Bishop in Honan: Mission and Museum in the Life of William C. White
William C. White (1873-1960) had two great careers, first as a missionary in China, and then as a collector and curator of one of the world’s greatest museum collections of Chinese archaeology. In 1897, he sailed to China, a precursor by some years of the great flood of missionaries after the Boxer Rebellion. There he adopted the Chinese way of life – their dress (including hair in a queue), language, and local customs. This account of White’s years in China is fascinating: he worked with lepers, sailed in sampans, organized flood relief, raised a family, dealt with bandits, and exchanged knowledge with scholars – impelled forward by his evangelical faith.
In 1909 White was consecrated Bishop in Honan, head of the first mission in China established by the Church of England in Canada. In this post he displayed a genius for organization that resulted in the construction of a church, residence, boys’ and girls’ schools, an orphanage, and a hospital.
In 1924, while on furlough, he met Charles T. Currelly, curator of archaeology at the Royal Ontario Museum in Toronto. This marked the beginning of the second phase of his career. Entranced by China’s past, White proved a discerning and active collector exploiting to the utmost a rare opportunity in his field, and his contributions to the ROM’s Chinese collection have made it world famous. Among the objects he sent back were tomb furniture, bronzes, and most strikingly, the largest of three enormous wall paintings which stand in the museum gallery now named in his honour.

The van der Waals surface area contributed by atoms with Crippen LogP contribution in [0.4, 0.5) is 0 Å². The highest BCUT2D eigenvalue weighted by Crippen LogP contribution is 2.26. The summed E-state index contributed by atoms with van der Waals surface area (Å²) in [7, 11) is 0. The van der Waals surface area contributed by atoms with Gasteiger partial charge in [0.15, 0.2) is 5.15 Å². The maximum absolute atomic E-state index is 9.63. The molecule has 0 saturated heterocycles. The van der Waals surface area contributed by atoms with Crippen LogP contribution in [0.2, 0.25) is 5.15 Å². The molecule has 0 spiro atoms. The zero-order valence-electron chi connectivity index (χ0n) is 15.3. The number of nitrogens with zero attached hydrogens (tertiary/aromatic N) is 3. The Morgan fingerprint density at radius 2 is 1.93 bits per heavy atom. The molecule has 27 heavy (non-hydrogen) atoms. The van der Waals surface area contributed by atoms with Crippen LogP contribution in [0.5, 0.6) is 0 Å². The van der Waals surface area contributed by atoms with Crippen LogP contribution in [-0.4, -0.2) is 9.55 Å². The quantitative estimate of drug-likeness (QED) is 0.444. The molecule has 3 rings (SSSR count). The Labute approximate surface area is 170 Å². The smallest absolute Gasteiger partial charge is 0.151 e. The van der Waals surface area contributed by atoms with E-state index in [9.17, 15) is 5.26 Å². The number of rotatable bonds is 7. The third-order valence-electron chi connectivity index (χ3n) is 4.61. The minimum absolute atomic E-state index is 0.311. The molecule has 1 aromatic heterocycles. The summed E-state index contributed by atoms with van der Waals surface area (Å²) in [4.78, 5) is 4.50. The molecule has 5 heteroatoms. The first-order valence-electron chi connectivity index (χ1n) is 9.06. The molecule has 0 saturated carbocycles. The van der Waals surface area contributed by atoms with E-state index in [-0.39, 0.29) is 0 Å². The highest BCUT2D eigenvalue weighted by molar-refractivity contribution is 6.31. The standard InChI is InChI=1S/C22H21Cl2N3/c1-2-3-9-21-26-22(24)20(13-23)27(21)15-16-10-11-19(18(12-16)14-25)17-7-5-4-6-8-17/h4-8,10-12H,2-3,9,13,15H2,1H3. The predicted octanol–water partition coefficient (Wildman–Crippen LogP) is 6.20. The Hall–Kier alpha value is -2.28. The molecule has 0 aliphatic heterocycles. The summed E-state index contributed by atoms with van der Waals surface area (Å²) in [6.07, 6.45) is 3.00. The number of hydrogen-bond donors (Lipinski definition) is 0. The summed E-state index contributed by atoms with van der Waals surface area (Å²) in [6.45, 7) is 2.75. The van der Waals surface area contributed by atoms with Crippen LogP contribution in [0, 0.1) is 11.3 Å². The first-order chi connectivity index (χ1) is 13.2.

When he returned to Toronto in 1934, he became Keeper of the Museum’s Far Eastern Galleries, and founded the School of Chinese Studies at the University of Toronto. In both these capacities he proved a diligent and productive scholar.
This volume recounts the history of a rich life that bridged two diverse cultures.
- Series: Heritage
- World Rights
- Page Count: 280 pages
- Dimensions: 6.0in x 0.0in x 9.0in
LEWIS C. WALMSLEY went to China as an educational missionary in 1921, under the auspices of the Canadian Methodist Church (later the United Church of Canada). For twenty-one year he was principal of the Canadian School at Chengtu, and from 1948 to 1963 he was associate professor of Chinese Studies at the University of Toronto. He is the author of several works in Chinese Studies.
Subjects and Courses